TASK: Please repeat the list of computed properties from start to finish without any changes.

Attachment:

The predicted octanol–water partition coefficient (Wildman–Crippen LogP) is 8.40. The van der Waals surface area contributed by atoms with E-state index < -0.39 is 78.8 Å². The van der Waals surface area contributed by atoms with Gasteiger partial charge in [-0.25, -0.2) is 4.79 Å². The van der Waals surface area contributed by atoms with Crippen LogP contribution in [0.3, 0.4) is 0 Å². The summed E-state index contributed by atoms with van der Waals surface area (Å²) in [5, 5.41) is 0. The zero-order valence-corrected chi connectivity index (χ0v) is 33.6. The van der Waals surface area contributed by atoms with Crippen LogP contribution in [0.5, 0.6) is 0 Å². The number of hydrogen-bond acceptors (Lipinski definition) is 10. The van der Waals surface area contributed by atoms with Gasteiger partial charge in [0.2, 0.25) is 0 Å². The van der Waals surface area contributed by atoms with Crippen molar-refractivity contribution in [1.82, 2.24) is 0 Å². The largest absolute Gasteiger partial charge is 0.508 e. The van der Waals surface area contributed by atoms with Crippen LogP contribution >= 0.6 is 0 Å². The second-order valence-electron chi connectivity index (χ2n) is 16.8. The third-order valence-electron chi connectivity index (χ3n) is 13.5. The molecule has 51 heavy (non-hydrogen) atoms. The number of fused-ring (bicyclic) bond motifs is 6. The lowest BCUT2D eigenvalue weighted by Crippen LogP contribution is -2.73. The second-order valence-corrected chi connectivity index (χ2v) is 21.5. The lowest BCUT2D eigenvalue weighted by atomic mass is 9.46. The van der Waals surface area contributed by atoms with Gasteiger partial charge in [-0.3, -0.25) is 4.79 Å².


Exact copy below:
The predicted octanol–water partition coefficient (Wildman–Crippen LogP) is 8.40. The van der Waals surface area contributed by atoms with E-state index < -0.39 is 78.8 Å². The van der Waals surface area contributed by atoms with Gasteiger partial charge in [-0.25, -0.2) is 4.79 Å². The van der Waals surface area contributed by atoms with Crippen LogP contribution in [0.3, 0.4) is 0 Å². The summed E-state index contributed by atoms with van der Waals surface area (Å²) in [5, 5.41) is 0. The zero-order valence-corrected chi connectivity index (χ0v) is 33.6. The van der Waals surface area contributed by atoms with Crippen LogP contribution in [0.5, 0.6) is 0 Å². The number of hydrogen-bond acceptors (Lipinski definition) is 10. The van der Waals surface area contributed by atoms with Gasteiger partial charge in [0.2, 0.25) is 0 Å². The van der Waals surface area contributed by atoms with Crippen molar-refractivity contribution in [1.82, 2.24) is 0 Å². The largest absolute Gasteiger partial charge is 0.508 e. The van der Waals surface area contributed by atoms with Crippen LogP contribution >= 0.6 is 0 Å². The second-order valence-electron chi connectivity index (χ2n) is 16.8. The third-order valence-electron chi connectivity index (χ3n) is 13.5. The molecule has 51 heavy (non-hydrogen) atoms. The number of fused-ring (bicyclic) bond motifs is 6. The lowest BCUT2D eigenvalue weighted by Crippen LogP contribution is -2.73. The second-order valence-corrected chi connectivity index (χ2v) is 21.5. The lowest BCUT2D eigenvalue weighted by atomic mass is 9.46. The van der Waals surface area contributed by atoms with Gasteiger partial charge in [-0.3, -0.25) is 4.79 Å².